Volunteers planted 450 native plants and shrubs on Oct. 24 in the park area at the corner of King and John St. in Old Town in the restoration project organized by Friends of One Mile Creek (FOMC).
The planting will help restore the Niagara on the Lake tree canopy which has been devastated by Emerald Ash Borer. The Town of NOTL has removed more than 876 ash trees out of 1,500 assessed – including 214 ash trees within the One Mile Creek watershed – the area drained by the creek.
Trees intercept rainfall in their canopy, slowing down runoff and allowing water to infiltrate the root zone. This helps flood control as well as biodiversity.
Whether it’s a creek or a lake, the strip of trees and shrubs that grow along the shoreline play an important role in nature. This riparian zone acts as a buffer between land and water and improves the water quality. The buffer also contributes to wildlife habitat.
We had 50 volunteers – working in two groups of 25 because of the pandemic – plant and mulch.
Trees 4 NOTL project
We are calling this the “Trees 4 NOTL” project because we hope it will be the first of several concentrated tree planting activities in the next several years.
Most of One Mile Creek flows past private property. However, the Town owns a triangle-shaped parcel of land adjacent to the creek at the corner of King and John Streets. This is the park area where FOMC, working with Communities in Bloom and others, planted a demonstration native pollinator garden in 2016.
At the request of FOMC, the Niagara Peninsula Conservation Authority (NPCA) scoped a riparian restoration project for the area adjacent to One Mile Creek. We now have marked planting areas and will be roto tilling the turf prior to the planting on Oct. 24. In the span of about five hours on Oct. 24 we plan to dig holes, plant trees and shrubs, water, and spread mulch.
There are two planting areas:
- Area A will be fully mulched and densely planted with native trees and shrubs. More than 150 native trees to be planted include swamp white oak, burr oak, tulip tree, Freeman’s maple, sycamore, trembling aspen, hackberry and black gum. More than 200 native shrubs will be planted including elderberry, nannyberry, red osier dogwood and chokeberry.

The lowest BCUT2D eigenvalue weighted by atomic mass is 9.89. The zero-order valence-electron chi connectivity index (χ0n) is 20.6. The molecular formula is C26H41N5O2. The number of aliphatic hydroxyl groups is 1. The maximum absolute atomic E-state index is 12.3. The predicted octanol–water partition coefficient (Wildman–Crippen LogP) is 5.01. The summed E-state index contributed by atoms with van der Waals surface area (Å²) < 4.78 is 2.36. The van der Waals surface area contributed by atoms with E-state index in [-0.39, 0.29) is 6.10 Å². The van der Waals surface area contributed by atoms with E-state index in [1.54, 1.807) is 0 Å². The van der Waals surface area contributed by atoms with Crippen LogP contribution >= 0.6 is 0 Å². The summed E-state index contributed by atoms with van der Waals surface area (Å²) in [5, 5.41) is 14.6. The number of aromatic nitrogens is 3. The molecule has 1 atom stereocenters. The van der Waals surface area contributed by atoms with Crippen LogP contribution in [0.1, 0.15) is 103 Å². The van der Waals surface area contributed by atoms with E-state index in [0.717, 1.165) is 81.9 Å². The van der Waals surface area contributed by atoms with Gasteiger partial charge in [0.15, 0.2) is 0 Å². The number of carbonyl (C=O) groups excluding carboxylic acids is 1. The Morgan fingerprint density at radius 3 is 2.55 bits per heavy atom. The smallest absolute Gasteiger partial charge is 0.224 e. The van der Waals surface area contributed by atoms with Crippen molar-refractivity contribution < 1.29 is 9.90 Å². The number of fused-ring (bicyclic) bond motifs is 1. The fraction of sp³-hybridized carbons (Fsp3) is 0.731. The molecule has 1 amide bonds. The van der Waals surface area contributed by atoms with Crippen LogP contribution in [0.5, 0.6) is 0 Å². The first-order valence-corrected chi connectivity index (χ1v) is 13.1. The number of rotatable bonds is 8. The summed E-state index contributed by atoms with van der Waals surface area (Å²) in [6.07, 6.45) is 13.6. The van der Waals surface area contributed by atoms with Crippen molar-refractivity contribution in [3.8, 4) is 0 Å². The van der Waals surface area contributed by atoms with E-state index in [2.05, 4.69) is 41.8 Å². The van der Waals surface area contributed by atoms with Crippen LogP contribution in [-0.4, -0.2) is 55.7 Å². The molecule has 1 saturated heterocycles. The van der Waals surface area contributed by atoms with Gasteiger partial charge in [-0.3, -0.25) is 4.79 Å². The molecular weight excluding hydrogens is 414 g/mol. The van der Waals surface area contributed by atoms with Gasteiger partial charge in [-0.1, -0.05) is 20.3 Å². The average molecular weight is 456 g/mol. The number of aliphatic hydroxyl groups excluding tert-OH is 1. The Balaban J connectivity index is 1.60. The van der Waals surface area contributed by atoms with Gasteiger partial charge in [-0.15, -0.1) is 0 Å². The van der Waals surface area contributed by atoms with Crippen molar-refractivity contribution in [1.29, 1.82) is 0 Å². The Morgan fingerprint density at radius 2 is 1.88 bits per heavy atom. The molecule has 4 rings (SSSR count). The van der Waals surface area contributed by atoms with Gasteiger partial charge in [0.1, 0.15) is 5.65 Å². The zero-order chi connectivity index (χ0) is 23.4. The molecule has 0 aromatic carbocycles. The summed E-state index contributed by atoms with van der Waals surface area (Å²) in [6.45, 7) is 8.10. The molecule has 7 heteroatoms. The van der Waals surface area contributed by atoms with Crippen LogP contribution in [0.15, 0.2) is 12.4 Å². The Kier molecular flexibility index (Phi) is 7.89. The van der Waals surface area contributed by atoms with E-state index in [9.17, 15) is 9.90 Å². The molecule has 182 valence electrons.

- Area B: Trees will be planted in line with the mature trees along King Street to provide natural succession for the older trees. These tree plantings will be spaced apart to allow for turf mowing. The trees will include pin oak, burr oak, sycamore and tulip trees.
NPCA grant for King & John park
The tree planting is made possible because of a restoration project grant from NPCA, a community-based natural resource management agency that works to protect, enhance and sustain healthy watersheds. NPCA offers watershed programs and services that focus on flood and hazard management, source water protection, species protection, ecosystem restoration, community stewardship and land management. It is one of 36 conservation authorities in Ontario.
Over the past two years ago, we engaged in discussions with several organizations in order to develop the plans. We’ve been helped by:
- Parks and Works staff of the Town
- NPCA staff for the design, community engagement of volunteers and promotion
- Parks Canada staff because the area to be planted borders the Butler Barracks land owned by Parks Canada
- NOTL Communities in Bloom committee
- NOTL Hydro (who removed decommissioned lines and poles on the site).
The project cost is estimated at $2,600. At the NPCA Board meeting on Oct. 16, 2019, a grant of $1,950 was approved for this riparian plantings as one of 31 restoration projects. As well, FOMC has secured a $750 donation for the project from a neighbour in the area.
Because COVID prevented planting in spring 2020, the trees and shrubs were ordered and reserved to be available for this fall.
Future restoration plans
We hope the King and John plantings will provide a demonstration of the potential to begin to replace the hundreds of trees that have been lost to Emerald Ash Borer. For instance, by planting trees in clusters, it is hoped that the network effect of their root systems will encourage faster and healthier growth.
In future years, we want to encourage tree planting along One Mile Creek where it flows past private property. We need to identify neighbourhoods where the owners of properties bordering on One Mile Creek are receptive to riparian planting. If you own property along the creek – or know someone who does who might be receptive – please let us know by providing info in the form below. We will make a list of possible locations for future restoration projects in 2021 and 2022.
Interested in future plantings?
We hope to organize more restoration projects in 2021 and 2022 on the private property along One Mile Creek. Please let us know of your possible interest. At this point, there is no commitment to participate and we cannot guarantee that a project will be planned and approved.